What if the way that we discussed and understood cancer impacted our ability to prevent the disease in the first place?
We often use metaphors like “war on cancer,” “battling the disease,” and “surviving the fight” to talk about cancer. But what if those war-like metaphors unintentionally influence how we deal with cancer?
For Dave Hauser ’08, those questions have defined his research in conceptual metaphor theory since he began to pursue a Ph.D. in social psychology at the University of Michigan.
“This is an exciting area. Outside of anecdotal evidence and speculation, there is no real evidence one way or the other,” Hauser explained. “There is speculation on both sides. That’s what makes it so interesting to do research in this area. No matter what the results will be, it will have an impact on both sides of the debate.”
After working on this research for the past few years, Hauser and his research partner Norbert Schwarz of the University of Southern California published an article analyzing their results in December of 2014.
Essentially, they’ve found that war-like metaphors have unintended negative side-effects.
“War metaphors force us to think of cancer as an enemy that we are at war with,” Hauser explained. “People don’t think of engaging in passive or even self-limiting preventative measures when they think of war, so when they think of cancer in those terms, they are less likely to engage in these tactics to lower their risk of cancer.”
Their article very quickly gained national attention – it was the subject of a podcast with On the Media, a Q&A with Cancer Today, and numerous articles published online, including coverage in The Guardian, New York Magazine, and TIME. While Hauser finds the attention a bit surreal, he is grateful for the multiple perspectives it brings to his research.
“It’s been hectic but exciting. This is the first time I’ve received this kind of feedback, and it has forced me to think about my research in different ways,” Hauser said.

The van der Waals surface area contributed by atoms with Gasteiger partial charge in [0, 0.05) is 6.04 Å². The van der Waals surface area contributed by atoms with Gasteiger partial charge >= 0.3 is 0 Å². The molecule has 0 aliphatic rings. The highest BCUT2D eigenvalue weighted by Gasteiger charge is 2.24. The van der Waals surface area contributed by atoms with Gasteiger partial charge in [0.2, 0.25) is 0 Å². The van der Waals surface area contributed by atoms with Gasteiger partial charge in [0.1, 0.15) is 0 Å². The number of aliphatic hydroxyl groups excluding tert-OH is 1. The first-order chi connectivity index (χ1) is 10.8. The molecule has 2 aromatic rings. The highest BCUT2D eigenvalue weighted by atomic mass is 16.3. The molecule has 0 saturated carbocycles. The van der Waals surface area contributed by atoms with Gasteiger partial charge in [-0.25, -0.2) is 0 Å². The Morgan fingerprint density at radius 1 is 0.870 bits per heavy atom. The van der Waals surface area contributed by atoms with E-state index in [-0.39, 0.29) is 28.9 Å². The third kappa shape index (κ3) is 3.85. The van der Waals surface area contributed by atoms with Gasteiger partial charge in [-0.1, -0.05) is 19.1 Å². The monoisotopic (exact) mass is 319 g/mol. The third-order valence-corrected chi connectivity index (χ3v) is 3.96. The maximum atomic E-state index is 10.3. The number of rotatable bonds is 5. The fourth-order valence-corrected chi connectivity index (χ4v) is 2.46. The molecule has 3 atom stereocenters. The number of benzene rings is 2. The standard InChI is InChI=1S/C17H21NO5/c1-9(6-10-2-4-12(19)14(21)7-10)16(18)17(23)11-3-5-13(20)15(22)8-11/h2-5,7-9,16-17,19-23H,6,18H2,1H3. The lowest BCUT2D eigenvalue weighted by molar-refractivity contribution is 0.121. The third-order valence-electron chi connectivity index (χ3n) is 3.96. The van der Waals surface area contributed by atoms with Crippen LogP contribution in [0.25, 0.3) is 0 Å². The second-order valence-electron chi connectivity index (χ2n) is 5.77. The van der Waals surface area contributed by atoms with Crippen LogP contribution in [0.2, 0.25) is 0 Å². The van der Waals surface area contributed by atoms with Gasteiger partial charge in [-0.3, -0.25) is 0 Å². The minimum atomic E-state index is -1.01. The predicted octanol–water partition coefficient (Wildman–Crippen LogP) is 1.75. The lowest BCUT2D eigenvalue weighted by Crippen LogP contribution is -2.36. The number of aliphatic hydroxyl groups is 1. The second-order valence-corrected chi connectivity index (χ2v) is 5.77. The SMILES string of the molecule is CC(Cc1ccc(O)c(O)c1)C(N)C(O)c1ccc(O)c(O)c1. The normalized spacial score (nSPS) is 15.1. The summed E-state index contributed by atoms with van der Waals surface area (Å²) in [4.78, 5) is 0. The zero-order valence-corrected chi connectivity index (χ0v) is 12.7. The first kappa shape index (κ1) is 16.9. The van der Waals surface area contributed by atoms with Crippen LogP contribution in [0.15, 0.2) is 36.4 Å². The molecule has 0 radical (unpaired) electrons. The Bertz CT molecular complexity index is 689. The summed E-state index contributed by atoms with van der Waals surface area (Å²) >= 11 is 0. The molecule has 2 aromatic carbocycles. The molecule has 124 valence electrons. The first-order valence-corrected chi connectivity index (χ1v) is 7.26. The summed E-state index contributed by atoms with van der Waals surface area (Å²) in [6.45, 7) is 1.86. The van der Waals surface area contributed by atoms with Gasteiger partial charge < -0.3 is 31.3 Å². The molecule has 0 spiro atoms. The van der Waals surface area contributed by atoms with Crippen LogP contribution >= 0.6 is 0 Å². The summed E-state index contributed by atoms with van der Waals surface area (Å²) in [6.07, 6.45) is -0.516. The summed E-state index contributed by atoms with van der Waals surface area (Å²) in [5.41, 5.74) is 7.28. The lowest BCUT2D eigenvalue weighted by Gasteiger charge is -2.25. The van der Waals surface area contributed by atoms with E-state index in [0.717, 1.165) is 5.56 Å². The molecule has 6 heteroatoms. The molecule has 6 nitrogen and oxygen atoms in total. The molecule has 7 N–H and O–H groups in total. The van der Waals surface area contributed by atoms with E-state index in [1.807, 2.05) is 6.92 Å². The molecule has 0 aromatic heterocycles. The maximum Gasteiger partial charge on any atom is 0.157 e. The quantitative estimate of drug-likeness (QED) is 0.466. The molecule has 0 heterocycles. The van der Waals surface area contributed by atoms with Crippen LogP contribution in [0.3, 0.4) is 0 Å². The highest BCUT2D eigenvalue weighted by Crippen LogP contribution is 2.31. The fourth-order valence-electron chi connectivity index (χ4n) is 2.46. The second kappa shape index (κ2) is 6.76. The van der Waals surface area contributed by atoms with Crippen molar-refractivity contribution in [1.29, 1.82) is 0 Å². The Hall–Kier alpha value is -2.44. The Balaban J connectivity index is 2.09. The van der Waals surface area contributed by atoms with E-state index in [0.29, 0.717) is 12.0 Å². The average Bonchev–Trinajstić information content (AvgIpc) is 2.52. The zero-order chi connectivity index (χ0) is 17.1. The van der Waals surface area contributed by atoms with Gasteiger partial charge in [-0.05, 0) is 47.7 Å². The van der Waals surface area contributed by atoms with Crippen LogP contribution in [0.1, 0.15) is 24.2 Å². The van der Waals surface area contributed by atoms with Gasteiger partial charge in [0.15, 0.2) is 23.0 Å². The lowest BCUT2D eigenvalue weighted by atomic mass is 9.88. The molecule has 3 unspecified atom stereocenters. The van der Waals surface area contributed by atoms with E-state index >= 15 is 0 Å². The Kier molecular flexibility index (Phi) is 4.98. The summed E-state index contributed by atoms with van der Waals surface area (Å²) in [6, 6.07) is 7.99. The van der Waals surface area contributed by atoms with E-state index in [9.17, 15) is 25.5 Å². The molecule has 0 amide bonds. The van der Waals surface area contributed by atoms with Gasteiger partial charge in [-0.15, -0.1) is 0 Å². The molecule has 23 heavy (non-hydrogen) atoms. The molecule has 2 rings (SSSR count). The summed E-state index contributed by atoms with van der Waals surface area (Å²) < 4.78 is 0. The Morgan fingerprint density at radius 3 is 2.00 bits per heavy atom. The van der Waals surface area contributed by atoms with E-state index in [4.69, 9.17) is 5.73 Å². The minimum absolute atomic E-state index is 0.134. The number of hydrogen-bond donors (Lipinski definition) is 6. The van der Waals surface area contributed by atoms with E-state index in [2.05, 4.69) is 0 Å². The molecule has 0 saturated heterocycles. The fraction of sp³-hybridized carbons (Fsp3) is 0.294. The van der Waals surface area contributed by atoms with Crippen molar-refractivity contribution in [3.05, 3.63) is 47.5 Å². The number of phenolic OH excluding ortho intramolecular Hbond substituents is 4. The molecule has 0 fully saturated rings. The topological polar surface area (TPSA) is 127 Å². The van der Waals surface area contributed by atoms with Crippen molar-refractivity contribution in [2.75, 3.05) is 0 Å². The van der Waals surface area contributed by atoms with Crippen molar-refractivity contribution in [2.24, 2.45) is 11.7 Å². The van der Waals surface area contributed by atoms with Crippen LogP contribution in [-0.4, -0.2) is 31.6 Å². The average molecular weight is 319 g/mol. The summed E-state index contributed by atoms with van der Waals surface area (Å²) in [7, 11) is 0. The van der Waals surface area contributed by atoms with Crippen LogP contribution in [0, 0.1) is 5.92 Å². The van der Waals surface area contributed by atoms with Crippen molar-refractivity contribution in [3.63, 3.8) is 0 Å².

These results, combined with the overwhelming reaction to them, have encouraged Hauser to build upon his research. In fact, he is already looking at new areas to focus on, like whether or not these war metaphors encourage people to volunteer for more aggressive treatment than they might actually need.
Conceptual metaphor theory has long been a research area of interest for Hauser. A psychology major, he first began to explore this area while working as a research assistant for Prof. Brian Meier.
After spending his sophomore year learning how to conduct experiments and analyze research, Hauser developed his own experiments and had even published an article on those results by the time that he graduated.
“I learned right away that Dave was very sharp, responsible, and curious, and that he could be a very good researcher in psychology,” Meier said. “By the time that he left Gettysburg, he was doing everything that most students in graduate programs are doing.”
The ability to conduct research and analyze those results really left an impact on Hauser.
“Every professor in the psychology department was incredibly influential in my research,” Hauser stated. “Having three years of hands-on experience with multiple professors isn’t something you get at a larger institution.”
Meier also noted that Hauser quickly built upon the formative experiences he had at Gettysburg when he began conducting his research at Michigan.
“He’s continued this work in a way, but he has really taken it so much farther,” Meier explained. “He isn’t just examining how we use metaphors to understand complex concepts. He is taking it a step further and trying to understand how those metaphors in turn influence our behavior. It’s fascinating.”
However, this research has come full circle for Hauser as he has begun mentoring students the way that Meier mentored him as an undergrad.
“I’ve been working a lot with research assistants on these studies, and it’s funny in that I approach working with them much in the same way that Brian has worked with me,” Hauser said.
“At Gettysburg, we would hold these round table discussions of articles and research that we would do. At Michigan, I found myself going back to those patterns. I run my labs much the same way as Brian did at Gettysburg.”
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Founded in 1832, Gettysburg College is a highly selective four-year residential college of liberal arts and sciences with a strong academic tradition. Alumni include Rhodes Scholars, a Nobel laureate, and other distinguished scholars. The college enrolls 2,600 undergraduate students and is located on a 200-acre campus adjacent to the Gettysburg National Military Park in Pennsylvania.
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Posted: Mon, 22 Jun 2015
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